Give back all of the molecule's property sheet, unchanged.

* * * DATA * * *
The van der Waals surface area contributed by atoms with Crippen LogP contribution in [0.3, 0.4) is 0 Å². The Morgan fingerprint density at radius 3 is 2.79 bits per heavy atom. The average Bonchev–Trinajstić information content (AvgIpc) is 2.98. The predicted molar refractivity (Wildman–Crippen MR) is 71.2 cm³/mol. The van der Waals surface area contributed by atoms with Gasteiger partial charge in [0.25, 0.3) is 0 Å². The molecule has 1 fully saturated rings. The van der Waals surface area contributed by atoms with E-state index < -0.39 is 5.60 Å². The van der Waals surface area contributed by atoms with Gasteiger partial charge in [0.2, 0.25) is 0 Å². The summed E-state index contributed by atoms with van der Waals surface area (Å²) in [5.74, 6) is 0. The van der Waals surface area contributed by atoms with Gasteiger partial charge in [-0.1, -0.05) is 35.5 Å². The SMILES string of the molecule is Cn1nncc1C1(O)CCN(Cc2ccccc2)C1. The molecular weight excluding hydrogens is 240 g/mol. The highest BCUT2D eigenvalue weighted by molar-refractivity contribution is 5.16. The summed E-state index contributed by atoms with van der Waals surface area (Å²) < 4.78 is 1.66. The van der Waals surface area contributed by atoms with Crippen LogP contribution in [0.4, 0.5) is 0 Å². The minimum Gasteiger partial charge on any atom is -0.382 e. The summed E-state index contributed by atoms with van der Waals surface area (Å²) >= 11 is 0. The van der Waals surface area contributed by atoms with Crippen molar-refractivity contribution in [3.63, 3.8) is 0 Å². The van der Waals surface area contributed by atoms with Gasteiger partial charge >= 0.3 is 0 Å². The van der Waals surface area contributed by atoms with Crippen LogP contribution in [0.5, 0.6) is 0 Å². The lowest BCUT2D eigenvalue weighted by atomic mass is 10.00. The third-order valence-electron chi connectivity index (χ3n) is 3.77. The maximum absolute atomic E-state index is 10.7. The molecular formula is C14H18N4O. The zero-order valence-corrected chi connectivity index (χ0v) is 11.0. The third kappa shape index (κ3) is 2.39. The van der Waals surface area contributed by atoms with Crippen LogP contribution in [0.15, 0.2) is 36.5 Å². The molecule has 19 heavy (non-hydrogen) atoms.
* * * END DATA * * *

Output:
The van der Waals surface area contributed by atoms with Crippen LogP contribution in [0.3, 0.4) is 0 Å². The Morgan fingerprint density at radius 3 is 2.79 bits per heavy atom. The average Bonchev–Trinajstić information content (AvgIpc) is 2.98. The predicted molar refractivity (Wildman–Crippen MR) is 71.2 cm³/mol. The van der Waals surface area contributed by atoms with Gasteiger partial charge in [0.25, 0.3) is 0 Å². The molecule has 1 fully saturated rings. The van der Waals surface area contributed by atoms with E-state index < -0.39 is 5.60 Å². The van der Waals surface area contributed by atoms with Gasteiger partial charge in [0.2, 0.25) is 0 Å². The summed E-state index contributed by atoms with van der Waals surface area (Å²) in [5.74, 6) is 0. The van der Waals surface area contributed by atoms with Gasteiger partial charge in [-0.1, -0.05) is 35.5 Å². The SMILES string of the molecule is Cn1nncc1C1(O)CCN(Cc2ccccc2)C1. The molecular weight excluding hydrogens is 240 g/mol. The highest BCUT2D eigenvalue weighted by molar-refractivity contribution is 5.16. The summed E-state index contributed by atoms with van der Waals surface area (Å²) < 4.78 is 1.66. The van der Waals surface area contributed by atoms with Crippen LogP contribution in [0.4, 0.5) is 0 Å². The minimum Gasteiger partial charge on any atom is -0.382 e. The summed E-state index contributed by atoms with van der Waals surface area (Å²) >= 11 is 0. The van der Waals surface area contributed by atoms with Crippen molar-refractivity contribution in [3.63, 3.8) is 0 Å². The van der Waals surface area contributed by atoms with Gasteiger partial charge >= 0.3 is 0 Å². The van der Waals surface area contributed by atoms with Crippen LogP contribution in [0.5, 0.6) is 0 Å². The lowest BCUT2D eigenvalue weighted by atomic mass is 10.00. The third-order valence-electron chi connectivity index (χ3n) is 3.77. The maximum absolute atomic E-state index is 10.7. The molecular formula is C14H18N4O. The zero-order valence-corrected chi connectivity index (χ0v) is 11.0. The third kappa shape index (κ3) is 2.39. The van der Waals surface area contributed by atoms with Crippen LogP contribution in [0.15, 0.2) is 36.5 Å². The molecule has 19 heavy (non-hydrogen) atoms.